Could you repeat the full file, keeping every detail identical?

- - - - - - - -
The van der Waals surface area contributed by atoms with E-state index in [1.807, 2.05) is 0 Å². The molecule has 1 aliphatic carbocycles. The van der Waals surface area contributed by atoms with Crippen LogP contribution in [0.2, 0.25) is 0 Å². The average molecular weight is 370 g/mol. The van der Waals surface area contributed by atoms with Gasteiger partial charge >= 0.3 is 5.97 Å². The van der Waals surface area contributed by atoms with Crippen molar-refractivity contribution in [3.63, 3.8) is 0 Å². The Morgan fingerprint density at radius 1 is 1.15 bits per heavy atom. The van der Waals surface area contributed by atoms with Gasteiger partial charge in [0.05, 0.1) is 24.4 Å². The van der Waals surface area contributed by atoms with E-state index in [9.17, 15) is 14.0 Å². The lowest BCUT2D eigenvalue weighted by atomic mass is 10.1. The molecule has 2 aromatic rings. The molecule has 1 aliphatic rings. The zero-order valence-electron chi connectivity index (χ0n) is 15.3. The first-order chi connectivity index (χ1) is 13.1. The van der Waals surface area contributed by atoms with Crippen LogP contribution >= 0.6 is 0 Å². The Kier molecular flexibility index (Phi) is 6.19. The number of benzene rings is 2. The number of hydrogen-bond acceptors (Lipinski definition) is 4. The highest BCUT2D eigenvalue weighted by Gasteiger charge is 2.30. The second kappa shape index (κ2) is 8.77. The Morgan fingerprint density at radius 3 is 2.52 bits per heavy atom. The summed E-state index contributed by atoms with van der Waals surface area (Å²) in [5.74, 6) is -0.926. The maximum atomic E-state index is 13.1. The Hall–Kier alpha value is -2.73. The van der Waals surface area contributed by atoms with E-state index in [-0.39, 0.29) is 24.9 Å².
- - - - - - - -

The van der Waals surface area contributed by atoms with E-state index in [1.807, 2.05) is 0 Å². The molecule has 1 aliphatic carbocycles. The van der Waals surface area contributed by atoms with Crippen LogP contribution in [0.2, 0.25) is 0 Å². The average molecular weight is 370 g/mol. The van der Waals surface area contributed by atoms with Gasteiger partial charge >= 0.3 is 5.97 Å². The van der Waals surface area contributed by atoms with Crippen molar-refractivity contribution in [3.63, 3.8) is 0 Å². The Morgan fingerprint density at radius 1 is 1.15 bits per heavy atom. The van der Waals surface area contributed by atoms with Gasteiger partial charge in [0.05, 0.1) is 24.4 Å². The van der Waals surface area contributed by atoms with E-state index in [9.17, 15) is 14.0 Å². The lowest BCUT2D eigenvalue weighted by atomic mass is 10.1. The molecule has 2 aromatic rings. The molecule has 1 aliphatic rings. The zero-order valence-electron chi connectivity index (χ0n) is 15.3. The first-order chi connectivity index (χ1) is 13.1. The van der Waals surface area contributed by atoms with Crippen LogP contribution >= 0.6 is 0 Å². The Kier molecular flexibility index (Phi) is 6.19. The number of benzene rings is 2. The number of hydrogen-bond acceptors (Lipinski definition) is 4. The highest BCUT2D eigenvalue weighted by Gasteiger charge is 2.30. The second kappa shape index (κ2) is 8.77. The Morgan fingerprint density at radius 3 is 2.52 bits per heavy atom. The summed E-state index contributed by atoms with van der Waals surface area (Å²) in [5.74, 6) is -0.926. The maximum atomic E-state index is 13.1. The Hall–Kier alpha value is -2.73. The van der Waals surface area contributed by atoms with E-state index in [-0.39, 0.29) is 24.9 Å².